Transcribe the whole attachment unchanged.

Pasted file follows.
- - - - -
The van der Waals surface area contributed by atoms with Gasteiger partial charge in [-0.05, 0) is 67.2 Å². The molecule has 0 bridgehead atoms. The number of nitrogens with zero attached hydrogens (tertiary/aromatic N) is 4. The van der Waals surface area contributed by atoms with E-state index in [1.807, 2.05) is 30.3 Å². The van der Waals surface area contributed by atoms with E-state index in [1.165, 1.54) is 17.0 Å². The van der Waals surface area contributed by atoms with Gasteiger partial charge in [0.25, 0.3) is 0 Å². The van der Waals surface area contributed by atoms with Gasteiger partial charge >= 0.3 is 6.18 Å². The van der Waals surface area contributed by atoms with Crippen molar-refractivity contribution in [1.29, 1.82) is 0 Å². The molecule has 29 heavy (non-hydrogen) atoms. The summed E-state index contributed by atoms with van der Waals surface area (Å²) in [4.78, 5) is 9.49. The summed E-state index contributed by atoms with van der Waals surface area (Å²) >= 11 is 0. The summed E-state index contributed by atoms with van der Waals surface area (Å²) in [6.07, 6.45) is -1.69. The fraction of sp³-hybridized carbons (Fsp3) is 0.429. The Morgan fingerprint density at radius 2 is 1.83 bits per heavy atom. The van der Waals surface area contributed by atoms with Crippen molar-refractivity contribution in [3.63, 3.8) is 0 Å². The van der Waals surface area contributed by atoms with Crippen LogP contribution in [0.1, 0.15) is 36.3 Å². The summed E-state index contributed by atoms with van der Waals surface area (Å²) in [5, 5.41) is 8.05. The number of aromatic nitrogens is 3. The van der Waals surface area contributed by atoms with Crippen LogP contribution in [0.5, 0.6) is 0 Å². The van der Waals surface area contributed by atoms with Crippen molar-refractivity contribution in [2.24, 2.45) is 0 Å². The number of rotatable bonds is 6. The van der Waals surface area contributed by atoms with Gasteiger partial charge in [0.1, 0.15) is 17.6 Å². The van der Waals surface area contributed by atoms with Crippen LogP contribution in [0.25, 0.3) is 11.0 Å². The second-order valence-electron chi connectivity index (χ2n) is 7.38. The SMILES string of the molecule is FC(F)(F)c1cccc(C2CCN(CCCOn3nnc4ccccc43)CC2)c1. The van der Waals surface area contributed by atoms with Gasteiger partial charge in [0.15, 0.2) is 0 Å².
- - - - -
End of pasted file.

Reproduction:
The van der Waals surface area contributed by atoms with Gasteiger partial charge in [-0.05, 0) is 67.2 Å². The molecule has 0 bridgehead atoms. The number of nitrogens with zero attached hydrogens (tertiary/aromatic N) is 4. The van der Waals surface area contributed by atoms with E-state index in [1.807, 2.05) is 30.3 Å². The van der Waals surface area contributed by atoms with E-state index in [1.165, 1.54) is 17.0 Å². The van der Waals surface area contributed by atoms with Gasteiger partial charge in [0.25, 0.3) is 0 Å². The van der Waals surface area contributed by atoms with Gasteiger partial charge >= 0.3 is 6.18 Å². The van der Waals surface area contributed by atoms with Crippen molar-refractivity contribution in [1.29, 1.82) is 0 Å². The molecule has 29 heavy (non-hydrogen) atoms. The summed E-state index contributed by atoms with van der Waals surface area (Å²) in [4.78, 5) is 9.49. The summed E-state index contributed by atoms with van der Waals surface area (Å²) >= 11 is 0. The summed E-state index contributed by atoms with van der Waals surface area (Å²) in [6.07, 6.45) is -1.69. The fraction of sp³-hybridized carbons (Fsp3) is 0.429. The Morgan fingerprint density at radius 2 is 1.83 bits per heavy atom. The van der Waals surface area contributed by atoms with Crippen molar-refractivity contribution in [3.63, 3.8) is 0 Å². The van der Waals surface area contributed by atoms with Crippen LogP contribution in [0.1, 0.15) is 36.3 Å². The summed E-state index contributed by atoms with van der Waals surface area (Å²) in [5, 5.41) is 8.05. The number of aromatic nitrogens is 3. The van der Waals surface area contributed by atoms with Crippen LogP contribution in [0.5, 0.6) is 0 Å². The van der Waals surface area contributed by atoms with Crippen molar-refractivity contribution in [2.24, 2.45) is 0 Å². The number of rotatable bonds is 6. The van der Waals surface area contributed by atoms with Gasteiger partial charge in [0.1, 0.15) is 17.6 Å². The van der Waals surface area contributed by atoms with Crippen LogP contribution in [0.25, 0.3) is 11.0 Å². The second-order valence-electron chi connectivity index (χ2n) is 7.38. The SMILES string of the molecule is FC(F)(F)c1cccc(C2CCN(CCCOn3nnc4ccccc43)CC2)c1. The van der Waals surface area contributed by atoms with Gasteiger partial charge in [0.15, 0.2) is 0 Å².